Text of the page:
Utilizing Love and Logic Skills

Parents are always concerned and interested in the how discipline works at the school of their choice.  At Shepherd, we use Love and Logic skills, an internationally known and recognized classroom discipline model that has two components:  (1) love that shows itself in understanding and empathy from the teachers (2) logic that shows itself by fostering learning through natural (logical) consequences overseen by the teacher.  Love and Logic skills equip students for life in the real world by developing responsibility and problem solving skills.  At Shepherd, we believe encouraging and equipping students to think for themselves, and learning from fixing their mistakes are the best ways to discipline.

Classrooms rules at Shepherd are simple and purposeful:

  1. You will know how to treat me (your teacher) by watching how I treat you!
  2. Feel free to do whatever you want as long as it doesn’t become a problem for me or another student.
  3. If your behavior becomes a problem, I will ask you to fix it.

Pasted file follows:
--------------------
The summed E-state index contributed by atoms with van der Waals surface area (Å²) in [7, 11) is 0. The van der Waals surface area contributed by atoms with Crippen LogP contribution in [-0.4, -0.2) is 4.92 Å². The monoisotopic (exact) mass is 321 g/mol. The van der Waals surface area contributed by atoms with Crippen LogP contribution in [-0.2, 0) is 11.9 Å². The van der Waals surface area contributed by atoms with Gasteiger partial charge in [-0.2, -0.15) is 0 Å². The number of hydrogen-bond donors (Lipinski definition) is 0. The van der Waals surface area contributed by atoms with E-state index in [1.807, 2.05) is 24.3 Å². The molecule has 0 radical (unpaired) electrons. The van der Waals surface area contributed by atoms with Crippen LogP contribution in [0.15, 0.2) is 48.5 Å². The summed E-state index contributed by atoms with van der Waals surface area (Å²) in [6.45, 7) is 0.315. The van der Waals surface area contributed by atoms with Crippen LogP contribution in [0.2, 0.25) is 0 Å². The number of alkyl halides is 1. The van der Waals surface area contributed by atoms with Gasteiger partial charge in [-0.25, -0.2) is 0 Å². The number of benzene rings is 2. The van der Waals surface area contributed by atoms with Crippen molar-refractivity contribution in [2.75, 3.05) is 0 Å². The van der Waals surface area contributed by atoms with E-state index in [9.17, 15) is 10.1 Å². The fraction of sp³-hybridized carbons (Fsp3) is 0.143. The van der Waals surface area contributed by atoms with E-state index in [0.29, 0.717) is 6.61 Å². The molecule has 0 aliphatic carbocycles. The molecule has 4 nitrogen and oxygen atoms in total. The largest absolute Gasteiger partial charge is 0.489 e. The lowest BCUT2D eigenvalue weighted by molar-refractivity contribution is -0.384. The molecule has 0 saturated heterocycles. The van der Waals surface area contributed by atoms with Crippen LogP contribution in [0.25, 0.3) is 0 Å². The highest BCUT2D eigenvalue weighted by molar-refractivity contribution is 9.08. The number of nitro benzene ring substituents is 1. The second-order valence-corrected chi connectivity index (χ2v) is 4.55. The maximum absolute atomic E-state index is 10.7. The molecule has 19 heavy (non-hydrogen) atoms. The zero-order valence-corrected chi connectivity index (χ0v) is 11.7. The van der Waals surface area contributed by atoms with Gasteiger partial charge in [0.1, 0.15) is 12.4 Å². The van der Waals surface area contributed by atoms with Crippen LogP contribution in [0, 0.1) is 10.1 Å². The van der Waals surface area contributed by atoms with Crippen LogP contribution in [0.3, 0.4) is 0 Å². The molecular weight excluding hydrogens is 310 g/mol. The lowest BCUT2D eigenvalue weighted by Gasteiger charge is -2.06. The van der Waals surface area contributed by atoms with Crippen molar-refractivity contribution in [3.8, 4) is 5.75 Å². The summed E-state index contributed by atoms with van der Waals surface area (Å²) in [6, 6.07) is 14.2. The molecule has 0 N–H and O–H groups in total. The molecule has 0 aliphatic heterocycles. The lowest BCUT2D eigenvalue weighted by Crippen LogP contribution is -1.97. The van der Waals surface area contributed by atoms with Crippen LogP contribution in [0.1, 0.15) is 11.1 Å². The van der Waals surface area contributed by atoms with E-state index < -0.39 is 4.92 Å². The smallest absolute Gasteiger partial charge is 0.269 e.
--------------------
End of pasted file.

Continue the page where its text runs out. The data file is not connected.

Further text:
4. If you don’t fix, or don’t know how to fix it, I will fix it…but you might not like how I fix it.
  5. If you think something in our classroom is unfair, please whisper to me: “I don’t think that’s fair.” We will talk about it.

Shepherd teachers always work to maintain the dignity of all students while approaching all discipline situations individually, because all students at Shepherd are individuals! Whenever there is a disciplinary situation, our teachers consider the following five questions and tailor the approach accordingly:

  1. What exactly was the precipitating event?
  2. What was the student’s motive or intent?
  3. What is the student’s age, temperament and emotional development?
  4. What was the event itself?
  5. What was the actual damage or hurt caused?

Shepherd students are asked to take ownership and fix the problems they create and make restitution.   Mistakes are great learning opportunities! Powerful emotional and experiential learning, as well as the opportunity to have many choices, help the pre-frontal cortex (decision making part of the brain) develop faster. That’s a good thing! Personal responsibility and accountability are also biblical values in keeping with Shepherd’s Christian foundation.

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